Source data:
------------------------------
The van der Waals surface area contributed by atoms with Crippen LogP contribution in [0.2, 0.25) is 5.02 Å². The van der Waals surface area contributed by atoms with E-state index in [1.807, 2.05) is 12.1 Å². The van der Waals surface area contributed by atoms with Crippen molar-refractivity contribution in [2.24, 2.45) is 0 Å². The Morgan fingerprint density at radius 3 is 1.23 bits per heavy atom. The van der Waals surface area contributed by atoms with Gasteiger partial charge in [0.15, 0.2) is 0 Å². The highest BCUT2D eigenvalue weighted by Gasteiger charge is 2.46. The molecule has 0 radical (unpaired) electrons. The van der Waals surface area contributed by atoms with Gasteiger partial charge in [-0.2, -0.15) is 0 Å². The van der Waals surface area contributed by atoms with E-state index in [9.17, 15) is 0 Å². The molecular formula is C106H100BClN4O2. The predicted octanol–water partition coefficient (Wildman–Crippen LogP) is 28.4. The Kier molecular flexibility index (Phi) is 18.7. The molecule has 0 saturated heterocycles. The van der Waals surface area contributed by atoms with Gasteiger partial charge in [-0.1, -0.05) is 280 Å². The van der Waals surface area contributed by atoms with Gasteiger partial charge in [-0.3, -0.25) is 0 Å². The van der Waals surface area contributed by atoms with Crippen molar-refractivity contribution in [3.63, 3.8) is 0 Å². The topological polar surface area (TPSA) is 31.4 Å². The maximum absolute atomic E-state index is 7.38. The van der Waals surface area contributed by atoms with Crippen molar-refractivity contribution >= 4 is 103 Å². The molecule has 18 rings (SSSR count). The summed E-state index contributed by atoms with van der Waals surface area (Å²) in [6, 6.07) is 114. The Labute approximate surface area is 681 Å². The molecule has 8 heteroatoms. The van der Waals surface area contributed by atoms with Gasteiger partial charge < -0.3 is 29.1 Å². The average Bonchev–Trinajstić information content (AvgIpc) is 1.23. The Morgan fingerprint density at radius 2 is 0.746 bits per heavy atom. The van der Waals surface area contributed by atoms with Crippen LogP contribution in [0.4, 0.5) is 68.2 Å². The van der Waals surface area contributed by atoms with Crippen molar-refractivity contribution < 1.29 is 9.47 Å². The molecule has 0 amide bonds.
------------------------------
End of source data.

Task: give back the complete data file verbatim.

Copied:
The van der Waals surface area contributed by atoms with Crippen LogP contribution in [0.2, 0.25) is 5.02 Å². The van der Waals surface area contributed by atoms with E-state index in [1.807, 2.05) is 12.1 Å². The van der Waals surface area contributed by atoms with Crippen molar-refractivity contribution in [2.24, 2.45) is 0 Å². The Morgan fingerprint density at radius 3 is 1.23 bits per heavy atom. The van der Waals surface area contributed by atoms with Gasteiger partial charge in [0.15, 0.2) is 0 Å². The highest BCUT2D eigenvalue weighted by Gasteiger charge is 2.46. The molecule has 0 radical (unpaired) electrons. The van der Waals surface area contributed by atoms with Gasteiger partial charge in [-0.2, -0.15) is 0 Å². The van der Waals surface area contributed by atoms with E-state index in [9.17, 15) is 0 Å². The molecular formula is C106H100BClN4O2. The predicted octanol–water partition coefficient (Wildman–Crippen LogP) is 28.4. The Kier molecular flexibility index (Phi) is 18.7. The molecule has 0 saturated heterocycles. The van der Waals surface area contributed by atoms with Gasteiger partial charge in [-0.1, -0.05) is 280 Å². The van der Waals surface area contributed by atoms with Gasteiger partial charge in [-0.3, -0.25) is 0 Å². The van der Waals surface area contributed by atoms with Crippen molar-refractivity contribution in [3.63, 3.8) is 0 Å². The topological polar surface area (TPSA) is 31.4 Å². The maximum absolute atomic E-state index is 7.38. The van der Waals surface area contributed by atoms with Crippen molar-refractivity contribution >= 4 is 103 Å². The molecule has 18 rings (SSSR count). The summed E-state index contributed by atoms with van der Waals surface area (Å²) in [6, 6.07) is 114. The Labute approximate surface area is 681 Å². The molecule has 8 heteroatoms. The van der Waals surface area contributed by atoms with Gasteiger partial charge < -0.3 is 29.1 Å². The average Bonchev–Trinajstić information content (AvgIpc) is 1.23. The Morgan fingerprint density at radius 2 is 0.746 bits per heavy atom. The van der Waals surface area contributed by atoms with Crippen LogP contribution in [0.4, 0.5) is 68.2 Å². The van der Waals surface area contributed by atoms with Crippen molar-refractivity contribution < 1.29 is 9.47 Å². The molecule has 0 amide bonds.